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Š 9 Šso that it always remains stored in the photo ˇle, no matter where the photo goes or what you view the photo on or with. ˘e larger problem is not so much with the photo-editing software. ˘e problem is requiring people to use photo-editing software at all to add descriptions. Given the choice, most of us would not bother. Or we would put that chore at the end of our long list of chores. Library staound from interactions with the public that it™s common for people to leave their photos on their smart phones or on SD cards, so requiring people to struggle with photo-editing software in order to add descriptions is not realistic. ˘e encouraging news is that it shouldn™t take much technologically to simplify the process, to maybe have a button on the camera that says, fiAdd Description.fl Or a smart-phone app that has the same function. Click a button, display a Description ˇeld for the photo, type in text and you™re done. David Riecks said that the idea is not new. fiI raised this same argument at the ˇrst International Photo Metadata Conference in 2007,fl said Riecks. Nothing came of it though, even though there were a group of engineers from major camera manufacturers in attendance. Riecks said that, still, it is up to the manufacturers to add this feature and make it interoperable with the current metadata schemas. And if you send a digital photo to me into which you™ve added a description, I should be able to see that description as easily as I can see the title of a song playing on my smart phone. It™s just text embedded into a ˇle. Duraspace™s Michelle Kimpton made a somewhat-related point about how consumers will accept a new technology Œ in this case cloud storage Œ when technologists make it easy to use. She said, fi˘ese (cloud storage) technologies will become simple to use. And–when people see the value of cloud technology and that it™s drop-dead easy, then it will take o.fl ˘e same could be said for an fiAdd Descriptionfl feature. People might be more inclined to add descriptions if it just takes the push of a button and a moment of typing. Of course, not everyone will add descriptions, just as not everyone writes descriptions on paper photos. But it™s nice to have the option. ˘e idea of enabling camera users to add descriptions via the camera is not new. Almost 100 years ago, a major camera manufacturer included an autographic feature on special cameras, enabling users to write captions on ˇlm. For whatever reason, that feature never became popular. Maybe because it was easier to write on the paper photo. But at least the company did develop the feature in response to a need. Riecks points out that manufacturers react to what people voice and what the market expects, and manufacturers seek out suggestions for future improvements. He encourages people to consider contacting their camera™s manufacturer and simply asking for the feature. He has that contact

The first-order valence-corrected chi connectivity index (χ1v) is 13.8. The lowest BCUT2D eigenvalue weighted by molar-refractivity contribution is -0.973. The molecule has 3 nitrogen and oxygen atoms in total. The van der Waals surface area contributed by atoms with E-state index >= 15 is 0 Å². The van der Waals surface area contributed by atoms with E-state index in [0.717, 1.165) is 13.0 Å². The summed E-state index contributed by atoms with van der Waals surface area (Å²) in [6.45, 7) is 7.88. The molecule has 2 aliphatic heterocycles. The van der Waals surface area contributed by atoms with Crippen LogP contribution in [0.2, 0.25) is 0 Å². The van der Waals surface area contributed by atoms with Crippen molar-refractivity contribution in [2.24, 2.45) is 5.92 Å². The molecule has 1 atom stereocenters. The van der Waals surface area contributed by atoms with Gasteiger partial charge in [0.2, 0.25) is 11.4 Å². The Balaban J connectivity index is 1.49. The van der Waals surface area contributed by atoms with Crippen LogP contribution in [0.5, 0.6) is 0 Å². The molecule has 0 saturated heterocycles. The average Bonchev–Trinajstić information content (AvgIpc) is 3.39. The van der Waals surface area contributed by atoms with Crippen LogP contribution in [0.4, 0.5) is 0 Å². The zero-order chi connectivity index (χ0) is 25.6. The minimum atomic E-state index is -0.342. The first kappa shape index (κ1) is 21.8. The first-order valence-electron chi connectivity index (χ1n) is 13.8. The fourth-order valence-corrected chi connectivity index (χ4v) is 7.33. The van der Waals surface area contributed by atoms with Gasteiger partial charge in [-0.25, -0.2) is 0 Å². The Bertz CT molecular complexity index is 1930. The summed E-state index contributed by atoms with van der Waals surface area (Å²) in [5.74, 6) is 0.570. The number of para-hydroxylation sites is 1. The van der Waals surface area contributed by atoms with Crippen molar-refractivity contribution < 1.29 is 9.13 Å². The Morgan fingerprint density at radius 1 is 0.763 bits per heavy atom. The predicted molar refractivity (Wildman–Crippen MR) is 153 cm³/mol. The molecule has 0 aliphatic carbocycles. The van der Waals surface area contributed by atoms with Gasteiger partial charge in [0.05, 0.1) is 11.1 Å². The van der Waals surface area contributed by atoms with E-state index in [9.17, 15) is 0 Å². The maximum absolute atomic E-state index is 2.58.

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Š 10 Š information, and more, listed on the blog .At the Library of Congress, we encourage people to add descriptions to photo ˇles as a good archival practice and we hope that camera manufactures will implement this feature soon so that all photo takers can easily add descriptions to their photos. As consumers and institutions accumulate photos and pass them along to others, those who receive the photos will appreciate the embedded information. Modern digital cameras are amazing and getting better all the time. Asking people to add descriptions to their digital photos is like asking them to write descriptions on back of their paper photos. Doing so (writing on paper photos) is a good practice but most people don™t do it, including me. It™s time consuming, you have to wait for the ink to dry until you can stack the photos and so on. But someday these descriptions may help jog your memory or help other viewers understand the content of the photos. (fiOh, that™s grandma when she was a teenager.fl) Similarly, adding descriptions to digital photos Œ photo metadata Œ is a good practice but it is also a chore. Mike Wash , the CIO of NARA, was an Kodak engineer for about 30 years. While at Kodak, Wash was responsible for many of the automated developments that we take granted on cameras today, like autofocus, automatic light adjustment and technical metadata recording (such as the date and time the photo was taken and the light and shutter-speed settings). I asked him if it was possible to have a feature on a digital camera that would enable users to easily add metadata. Wash said, fiI think that nearly everyone would agree that some sort of data associated with an image is valuable. But the hardest part is going to be dealing with the variable nature of what type of information you would use. Creating an fiall things to all peoplefl type of one-touch metadata entry is going to be pretty hard.fl Wash added, though, that fidocumenting information about the photofl is one of the features his team of engineers at Kodak had on their list of unmet consumer needs. However, people will not want to allocate any time to the task of adding metadata; for example, typing a description into a camera or a smart phone would be awkward, time consuming and unappealing. fiIt has to be automatic,fl Wash said. fiBeyond easy.fl ˘e idea that makes the most fibeyond easyfl sense is also a bit daring: voice-to-text software. With the photo displayed on your camera, you click a button or open an app, speak a few words about the photo into the device and the text of your words gets embedded into the photo ˇle. Both Mike Wash and David Riecks support the idea. Wash said, fiVoice technology has improved a lot over the past few years. And that would easily translate into a low-cost feature.fl Wash stressed that the cost threshold is crucial to public acceptance. He mentioned a feature of the Kodak Advantix system that didn™t get developed because the